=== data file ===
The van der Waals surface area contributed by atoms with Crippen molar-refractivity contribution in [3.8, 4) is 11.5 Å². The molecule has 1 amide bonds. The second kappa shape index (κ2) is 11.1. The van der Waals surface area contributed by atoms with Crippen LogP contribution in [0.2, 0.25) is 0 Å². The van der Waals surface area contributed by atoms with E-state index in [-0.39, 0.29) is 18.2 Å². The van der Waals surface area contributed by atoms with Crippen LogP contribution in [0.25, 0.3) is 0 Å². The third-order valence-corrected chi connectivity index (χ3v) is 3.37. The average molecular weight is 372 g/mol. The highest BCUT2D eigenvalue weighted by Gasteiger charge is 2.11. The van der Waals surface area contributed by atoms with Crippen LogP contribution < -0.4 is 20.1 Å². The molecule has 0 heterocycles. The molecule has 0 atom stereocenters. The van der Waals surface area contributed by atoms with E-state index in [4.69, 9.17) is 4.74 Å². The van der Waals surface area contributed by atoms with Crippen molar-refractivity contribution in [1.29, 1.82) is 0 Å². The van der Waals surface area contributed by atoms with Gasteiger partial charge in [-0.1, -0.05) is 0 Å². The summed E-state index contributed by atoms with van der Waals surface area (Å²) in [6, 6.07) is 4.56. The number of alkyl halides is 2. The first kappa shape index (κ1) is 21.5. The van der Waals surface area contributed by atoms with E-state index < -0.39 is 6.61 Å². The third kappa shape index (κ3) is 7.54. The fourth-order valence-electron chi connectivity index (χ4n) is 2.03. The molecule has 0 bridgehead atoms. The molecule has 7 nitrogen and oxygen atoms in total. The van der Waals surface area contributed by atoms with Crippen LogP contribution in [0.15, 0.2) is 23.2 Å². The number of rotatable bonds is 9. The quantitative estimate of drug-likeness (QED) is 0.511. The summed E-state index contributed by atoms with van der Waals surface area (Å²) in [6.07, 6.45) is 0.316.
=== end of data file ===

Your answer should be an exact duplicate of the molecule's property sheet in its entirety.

The van der Waals surface area contributed by atoms with Crippen molar-refractivity contribution in [3.8, 4) is 11.5 Å². The molecule has 1 amide bonds. The second kappa shape index (κ2) is 11.1. The van der Waals surface area contributed by atoms with Crippen LogP contribution in [0.2, 0.25) is 0 Å². The van der Waals surface area contributed by atoms with E-state index in [-0.39, 0.29) is 18.2 Å². The van der Waals surface area contributed by atoms with Crippen LogP contribution in [0.25, 0.3) is 0 Å². The third-order valence-corrected chi connectivity index (χ3v) is 3.37. The average molecular weight is 372 g/mol. The highest BCUT2D eigenvalue weighted by Gasteiger charge is 2.11. The van der Waals surface area contributed by atoms with Crippen LogP contribution < -0.4 is 20.1 Å². The molecule has 0 heterocycles. The molecule has 0 atom stereocenters. The van der Waals surface area contributed by atoms with E-state index in [4.69, 9.17) is 4.74 Å². The van der Waals surface area contributed by atoms with Crippen molar-refractivity contribution in [1.29, 1.82) is 0 Å². The van der Waals surface area contributed by atoms with Gasteiger partial charge in [-0.1, -0.05) is 0 Å². The summed E-state index contributed by atoms with van der Waals surface area (Å²) in [6, 6.07) is 4.56. The number of alkyl halides is 2. The first kappa shape index (κ1) is 21.5. The van der Waals surface area contributed by atoms with E-state index < -0.39 is 6.61 Å². The third kappa shape index (κ3) is 7.54. The fourth-order valence-electron chi connectivity index (χ4n) is 2.03. The molecule has 0 bridgehead atoms. The molecule has 7 nitrogen and oxygen atoms in total. The van der Waals surface area contributed by atoms with Crippen LogP contribution in [0.15, 0.2) is 23.2 Å². The number of rotatable bonds is 9. The quantitative estimate of drug-likeness (QED) is 0.511. The summed E-state index contributed by atoms with van der Waals surface area (Å²) in [6.07, 6.45) is 0.316.